Chamber floor is 4110.5. This is the radius of a circle 
which is equal in measurement to the perimeter of the 
square at the point of truncation — that is, the surface of 
the base of a pyramid, cut off at the floor of the King's 
Chamber, (or the top surface of the truncated pyramid 
left when it is removed,) is 6456.67 on a side. 

We mention this to show that this radius (the 4110.5) is 
not taken hap-hazard, but of all radii presented, is the one 
to be chosen — the radius producing a circle equal to the 
base of a pyramid whose vertical it is. This radius of 
4110. 5 doubled for a diameter and multiplied by 3.14159 to 
get the circumference, = 25.827 inches, the length of the 
processional cycle. This is the demonstration of a circle. 

Now among the dominant measurements of the Pyra- 
mid, as already mentioned, is the level of the King's 
Chamber floor. On the outside of the square, each side 
gives 6456.67 inches. The four sides give, as before, 


the consummation of the greatest cycle of time — exactly 
25,826.68 years are required. Is it singular that the long- 
est linear of the Pyramid should agree with the circle of 
25.827 inches? This is the demonstration of the square. 

Thus the testimony of the triangle, circle and square 
evidences the time values of linear measures in the Pyra- 

There are other propositions which indicate that the 
inch may represent a year. For instance, a certain mark 
in the wall in the descending passage is at such a distance 
in inches from the north wall of the Grand Gallery, that 
412.55 inches (length of King's Chamber) added to it, will 
give the precessional number 25,82*7 in tenths. 

These demonstrations of the relation of length to time 
are greatly strengthened by the time data of other parts 
of the Pyramid, as given on another page. For instance, 
the base of the Pyramid is a number of which the days 
and the fraction of a day in a year is a factor together 
with the ancient sacred cubit. (365.242x25=9131). 

Supposing it to be fairly demonstrated that an inch 
linear represents a year, the next step is equally difficult 
to establish, — where shall the era of the world's history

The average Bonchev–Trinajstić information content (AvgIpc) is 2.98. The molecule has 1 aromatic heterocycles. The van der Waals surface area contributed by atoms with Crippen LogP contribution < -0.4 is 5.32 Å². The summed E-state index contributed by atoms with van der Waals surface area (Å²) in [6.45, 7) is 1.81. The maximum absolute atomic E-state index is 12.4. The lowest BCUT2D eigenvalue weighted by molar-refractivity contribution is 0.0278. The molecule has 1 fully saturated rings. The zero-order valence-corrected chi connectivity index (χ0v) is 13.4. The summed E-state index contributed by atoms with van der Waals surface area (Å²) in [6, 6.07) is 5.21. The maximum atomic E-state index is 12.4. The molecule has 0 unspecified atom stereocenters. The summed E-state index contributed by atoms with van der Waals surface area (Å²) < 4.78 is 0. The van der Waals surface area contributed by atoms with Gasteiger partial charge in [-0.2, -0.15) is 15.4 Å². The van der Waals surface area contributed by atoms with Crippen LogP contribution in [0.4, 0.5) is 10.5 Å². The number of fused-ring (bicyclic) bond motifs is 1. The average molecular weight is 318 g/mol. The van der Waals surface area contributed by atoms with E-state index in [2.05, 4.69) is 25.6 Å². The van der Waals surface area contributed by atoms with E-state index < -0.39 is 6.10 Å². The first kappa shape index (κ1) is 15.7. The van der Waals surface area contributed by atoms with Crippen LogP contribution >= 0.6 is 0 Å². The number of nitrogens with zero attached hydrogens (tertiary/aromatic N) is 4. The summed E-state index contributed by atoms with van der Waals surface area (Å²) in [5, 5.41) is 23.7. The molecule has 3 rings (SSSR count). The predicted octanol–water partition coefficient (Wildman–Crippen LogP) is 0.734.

begin? And when the starting point is found, the great 
events of history must correspond exactly with it. Thus, 
with the above inch-year demonstrated; a reasonable start- 
ing point proposed; and the greatest events of time filled 
into the various niches, — it is not difficult to believe the 
chronological import of the Pyramid. If a person were 
called upon to state what event had modified and con- 
trolled the current of history, antecedent and subsequent, 
more than any other — be he theist or atheist — there could 
be but one answer. The world's hopes, as developed and 
"chrysalized" in every known religion, looked forward to a 



Prince in the religious sphere who was to redeem human- 
ity. Every war for 18 hundred years has turned upon 
the Birth of Christ, or been modified by the creed of bis 
Church. Every political intrigue, and every national con- 
stitution is shadowed by the cross or crescent, both of 
which proclaim Christ the "Greatest of Prophets." 

This is the one event which has universally modified 
history, both antecedent and subsequent. It may be either 
the Birth or Death of Christ. Whatever may be our 
belief in reference to the mission, the historical importance 
of his appearance is paramount. From a religious stand- 
point the Birth is recognized as the beginning of the era, 
from the fact of prophecy pointing to that time, and the 
"star in the east" then appearing. From a purely histori- 
cal standpoint its importance is testified by the beginning 
of a new chronology in Christendom. 

The point selected on general principles to represent 
the Birth of Christ is the north wall of the Grand Gallery. 
This selection is borne out, first, by its "fitting" other 
events and marks; and, second, by a peculiar astronom- 
ical proof. 

During the 25,82*7 years of the precessional cycle the 
pole star, or nearest pole star, changes. At or about the 
supposed date of the building of the Pyramid the pole 
star was a Draconis. This star, however, was 3°42' away 
from the real pole of the heavens, and the revolution of 
the earth about its axis would make it appear sometimes 
3°42' above, and again 3°42' below the real polar point, a 
difference of 7°24'. Inclination of the earth's axis being 
30°, the upper culmination of Draconis was 33°4l'24". 
Its lower culmination was 26° 18' 10". 

This lower culmination is very nearly the line of the